In 2006, I was living in Parachute, CO studying to become a John Lyons Certified Trainer. From April to November, I was soaking up all that John and his son Josh could teach. There were eight of us at "Cert" during that time; Shantell, Carissa, Makayla, Wayne, Louis, Tim, Laura, and myself. Tim...Doud was a nice guy; I didn’t know much about him other than he was a mule trainer and outfitter from Cody, Wyoming. We were both at the certification program since April but didn’t talk much until August. I was pretty focused on learning this new trade.
One morning, we were all out to breakfast before class. I was totally surprised that a guy as gruff as he was an outfitter... “what kind of clothes do you make?”, I asked. Obviously, my naïveté had taken over and everyone laughed. I was east coast all the way, and the only English rider for miles. I quickly learned that Outfitters are big game (Elk, Moose, Big Horn Sheep, Black Bear) hunting and trail guides that take individuals and families on pack trips into the national forest and wilderness. I had no idea…Wilderness…was that the even possible?! Needless to say, we talked more and more after that. Almost every day. I was even able to go up to drive five hours up to Cody while we were on a two-week break from “Cert” to take one of those pack trips into the Washakie Wilderness. The Washakie boarders Yellowstone National Park, which covers the northwest corner of Wyoming and also crosses the continental divide. It’s was so breathtaking and very humbling; gorgeous scenery, beautiful blue skies every day, and lots and lots of… mules? Tim actually bred mules and did a lot of mule training. He also used mules to pack all of the equipment and guests up to base camp, which was 22 miles from the nearest road and 66 miles from the nearest hospital. I couldn’t even grasp this concept, until I saw it for myself.
The mules were the worker bees of the operation. They carried everything to base camp; food, tents, bed linens, the kitchen, the shower, extra tack, and so on. Tim would ride his lead mule Angel and pull a string of 10 mules behind him, all of which were tied nose to tail and packed with panniers full of supplies. These panniers were meticulously packed, weighed to the exactness of an ounce an paired with an equally weighted pannier, then mounted on a sawbuck saddle on the mule and tied with a diamond hitch so they would not fall off the mule during the 22 mile trek to base camp. Approximately 22 of these mules were pulled up to camp by four guides each week from August 1 to October 17 each year. The law in wilderness areas requires any visitors “leave no trace”. So, everything that is taken into he wilderness must be taken out. The mules typically logged 50 miles a week, 200 miles a month, and averaged 500 miles a season.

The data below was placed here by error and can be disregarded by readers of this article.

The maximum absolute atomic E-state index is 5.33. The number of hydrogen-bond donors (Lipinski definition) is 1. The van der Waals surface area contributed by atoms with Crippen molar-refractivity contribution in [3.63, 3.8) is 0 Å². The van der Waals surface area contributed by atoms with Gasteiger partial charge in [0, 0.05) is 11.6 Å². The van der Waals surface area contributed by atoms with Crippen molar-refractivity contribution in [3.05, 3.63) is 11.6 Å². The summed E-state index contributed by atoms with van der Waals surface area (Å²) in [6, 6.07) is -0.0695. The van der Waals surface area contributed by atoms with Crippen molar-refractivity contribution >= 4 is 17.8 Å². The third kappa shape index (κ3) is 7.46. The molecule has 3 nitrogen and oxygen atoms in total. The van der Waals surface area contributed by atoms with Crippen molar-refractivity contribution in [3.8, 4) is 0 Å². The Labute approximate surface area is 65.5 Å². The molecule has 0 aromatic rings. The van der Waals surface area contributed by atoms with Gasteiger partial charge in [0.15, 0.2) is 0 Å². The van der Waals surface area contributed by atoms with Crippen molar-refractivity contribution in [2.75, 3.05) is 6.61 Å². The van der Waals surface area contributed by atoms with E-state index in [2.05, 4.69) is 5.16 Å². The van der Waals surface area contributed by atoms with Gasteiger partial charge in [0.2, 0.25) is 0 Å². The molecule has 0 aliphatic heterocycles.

I was starting to see that mules were pretty amazing animals that I previously knew nothing about. I also learned how versatile mules are. Not only did Tim use a lot of mules in his outfitting business, but he also bred them. He initially bred mules for his outfitting business, but then refined his breeding program to also produced mules that were used for racing, dressage, and western disciplines such as pleasure and ranch work. They were beautiful, but ai I soon learned they are also smart and hard to train. Mistakes were disastrous because mules remember everything. And a nervous or scared mule will push your training abilities to the limit, whether you like it or not. The saying goes "a good mule is 10x better than a horse, and a bad mule is 10x worse than a horse". A lack of patience is a mule trainer’s demise. Are mules harder to train than horses… Yes!
After “cert” Tim and I kept in touch. Tim had a lot of work in Cody training mules. I had no work... In early 2007, I decided to join Tim in Wyoming to train some mules. I packed up my horses and drove across the country, planning to stay for just a few months and make a little money training mostly mules and honing my craft; but that timeline went out the window. I ended up staying for seven years, training mules and horses, helping run a mule breeding business, helping run an outfitting business and living in the Rodeo Capital of the World.
Little did I know, my education had just begun. I was about to be thrown into the fire and really learn how to become a professional trainer… From the Ground Up.
Soccer became my outlet; I loved it. I was very competitive and my ego was big. I always had to be the best and that was the challenge I needed to work hard. I went on to play in college and eventually professionally for two seasons for the Delaware Genies. I tried to forge a career in soccer by coaching a lot of college and youth teams, but it wasn't enough to survive financially.
While I coached, I took a few corporate jobs: sales, sports reporter, then a research analyst at McGraw-Hill; none were fulfilling. I wanted something else that would challenge me and give me the possibility of a career. Corporate America wasn't it.